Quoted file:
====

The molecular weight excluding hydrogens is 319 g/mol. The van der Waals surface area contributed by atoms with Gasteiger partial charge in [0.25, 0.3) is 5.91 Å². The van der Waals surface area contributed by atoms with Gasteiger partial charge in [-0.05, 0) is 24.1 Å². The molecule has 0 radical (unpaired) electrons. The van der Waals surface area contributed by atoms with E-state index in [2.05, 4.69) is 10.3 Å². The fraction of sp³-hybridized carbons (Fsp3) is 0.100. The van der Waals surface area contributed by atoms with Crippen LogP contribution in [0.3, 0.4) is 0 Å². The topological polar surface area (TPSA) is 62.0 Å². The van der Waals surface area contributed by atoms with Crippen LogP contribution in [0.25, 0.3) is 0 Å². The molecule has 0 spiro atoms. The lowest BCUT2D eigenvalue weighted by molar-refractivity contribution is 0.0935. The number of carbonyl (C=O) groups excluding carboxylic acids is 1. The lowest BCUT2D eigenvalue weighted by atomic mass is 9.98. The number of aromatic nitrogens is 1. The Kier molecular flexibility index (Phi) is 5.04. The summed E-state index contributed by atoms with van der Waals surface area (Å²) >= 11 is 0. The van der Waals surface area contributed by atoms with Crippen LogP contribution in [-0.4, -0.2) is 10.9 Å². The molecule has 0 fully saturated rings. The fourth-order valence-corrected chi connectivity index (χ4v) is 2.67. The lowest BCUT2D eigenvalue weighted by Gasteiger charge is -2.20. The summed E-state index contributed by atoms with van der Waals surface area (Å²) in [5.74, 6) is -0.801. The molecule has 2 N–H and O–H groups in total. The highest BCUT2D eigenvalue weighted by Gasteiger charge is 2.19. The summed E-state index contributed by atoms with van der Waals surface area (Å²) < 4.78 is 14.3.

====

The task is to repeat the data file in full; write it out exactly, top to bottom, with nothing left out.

The molecular weight excluding hydrogens is 319 g/mol. The van der Waals surface area contributed by atoms with Gasteiger partial charge in [0.25, 0.3) is 5.91 Å². The van der Waals surface area contributed by atoms with Gasteiger partial charge in [-0.05, 0) is 24.1 Å². The molecule has 0 radical (unpaired) electrons. The van der Waals surface area contributed by atoms with E-state index in [2.05, 4.69) is 10.3 Å². The fraction of sp³-hybridized carbons (Fsp3) is 0.100. The van der Waals surface area contributed by atoms with Crippen LogP contribution in [0.3, 0.4) is 0 Å². The topological polar surface area (TPSA) is 62.0 Å². The van der Waals surface area contributed by atoms with Crippen LogP contribution in [0.25, 0.3) is 0 Å². The molecule has 0 spiro atoms. The lowest BCUT2D eigenvalue weighted by molar-refractivity contribution is 0.0935. The number of carbonyl (C=O) groups excluding carboxylic acids is 1. The lowest BCUT2D eigenvalue weighted by atomic mass is 9.98. The number of aromatic nitrogens is 1. The Kier molecular flexibility index (Phi) is 5.04. The summed E-state index contributed by atoms with van der Waals surface area (Å²) >= 11 is 0. The van der Waals surface area contributed by atoms with Crippen LogP contribution in [-0.4, -0.2) is 10.9 Å². The molecule has 0 fully saturated rings. The fourth-order valence-corrected chi connectivity index (χ4v) is 2.67. The lowest BCUT2D eigenvalue weighted by Gasteiger charge is -2.20. The summed E-state index contributed by atoms with van der Waals surface area (Å²) in [5.74, 6) is -0.801. The molecule has 2 N–H and O–H groups in total. The highest BCUT2D eigenvalue weighted by Gasteiger charge is 2.19. The summed E-state index contributed by atoms with van der Waals surface area (Å²) < 4.78 is 14.3.